Sept. 14, 2021 (EIRNS)—In an interview with TASS published Sept. 13, Director General of the Russian International Affairs Council Andrey Kortunov warned that, due to both U.S. and UN sanctions, Afghanistan faces the threat of famine. The country is now “on life support,” he said, because it depends entirely on assistance from international development institutes, the UN, the EU, and the U.S. In fact, David Beasley, director of the World Food Program, reported during yesterday’s UN conference in Geneva on aid to Afghanistan that 40% of its GDP comes from foreign aid, and 75% of its public spending from international funding. Kortunov admonished that, if the Taliban coming to power means there will be more sanctions placed on the country, it could jeopardize food deliveries. He told TASS that it will take an estimated $1 billion a month, minimally, to maintain basic social institutions and avoid hunger in certain regions—that is, $12 billion yearly.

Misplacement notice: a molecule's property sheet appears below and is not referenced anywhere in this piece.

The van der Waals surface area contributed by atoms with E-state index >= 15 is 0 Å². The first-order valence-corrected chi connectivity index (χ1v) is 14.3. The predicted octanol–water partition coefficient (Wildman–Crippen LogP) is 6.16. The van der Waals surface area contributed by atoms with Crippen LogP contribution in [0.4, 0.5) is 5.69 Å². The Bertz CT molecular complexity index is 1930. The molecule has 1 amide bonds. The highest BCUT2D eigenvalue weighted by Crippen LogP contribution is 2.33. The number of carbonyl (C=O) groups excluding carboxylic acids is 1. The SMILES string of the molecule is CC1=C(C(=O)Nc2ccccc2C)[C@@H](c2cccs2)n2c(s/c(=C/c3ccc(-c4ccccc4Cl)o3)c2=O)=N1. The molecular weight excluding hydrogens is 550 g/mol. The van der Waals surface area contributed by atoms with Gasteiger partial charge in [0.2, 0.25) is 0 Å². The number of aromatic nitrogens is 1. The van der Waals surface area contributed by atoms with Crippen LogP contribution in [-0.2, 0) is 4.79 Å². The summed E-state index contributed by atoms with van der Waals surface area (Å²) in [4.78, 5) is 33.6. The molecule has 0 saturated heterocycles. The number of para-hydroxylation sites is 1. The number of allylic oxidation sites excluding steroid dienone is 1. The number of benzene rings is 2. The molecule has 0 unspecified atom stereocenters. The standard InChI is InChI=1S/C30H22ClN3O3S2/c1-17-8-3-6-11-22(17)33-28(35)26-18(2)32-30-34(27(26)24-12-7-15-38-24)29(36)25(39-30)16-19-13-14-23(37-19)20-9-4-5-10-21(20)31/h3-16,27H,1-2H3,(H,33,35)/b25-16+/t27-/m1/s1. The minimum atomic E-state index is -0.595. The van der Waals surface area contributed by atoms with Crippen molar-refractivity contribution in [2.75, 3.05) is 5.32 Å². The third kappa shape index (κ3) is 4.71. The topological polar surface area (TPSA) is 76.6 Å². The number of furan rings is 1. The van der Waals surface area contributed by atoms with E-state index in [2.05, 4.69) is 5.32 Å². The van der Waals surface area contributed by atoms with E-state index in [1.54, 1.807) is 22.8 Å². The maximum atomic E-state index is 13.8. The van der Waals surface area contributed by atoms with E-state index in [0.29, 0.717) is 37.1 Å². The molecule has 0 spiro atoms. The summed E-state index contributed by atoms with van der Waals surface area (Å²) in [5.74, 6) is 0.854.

Kortunov also highlighted the issue of who will control distribution of humanitarian and food assistance to Afghanistan. Take the case of Syria, he said, where the West claims that President Bashar al-Assad can’t be trusted to handle this task, so it’s left in the hands of international agencies and aid groups. “It is not to be ruled out that the same position will be taken in respect of the Taliban,” Kortunov said, explaining it would lead to a situation where the international community “will be ready to provide food assistance but on the condition that unimpeded access will be granted to the areas in need,” and the Taliban excluded from any decision-making as to whom aid should be delivered. In the Syrian case, Western arguments are simply a pretext for curtailing Syrian sovereignty under the guise of “humanitarian” protection. How this plays out in Afghanistan—a more complex situation—remains to be seen. The TASS article can be found here.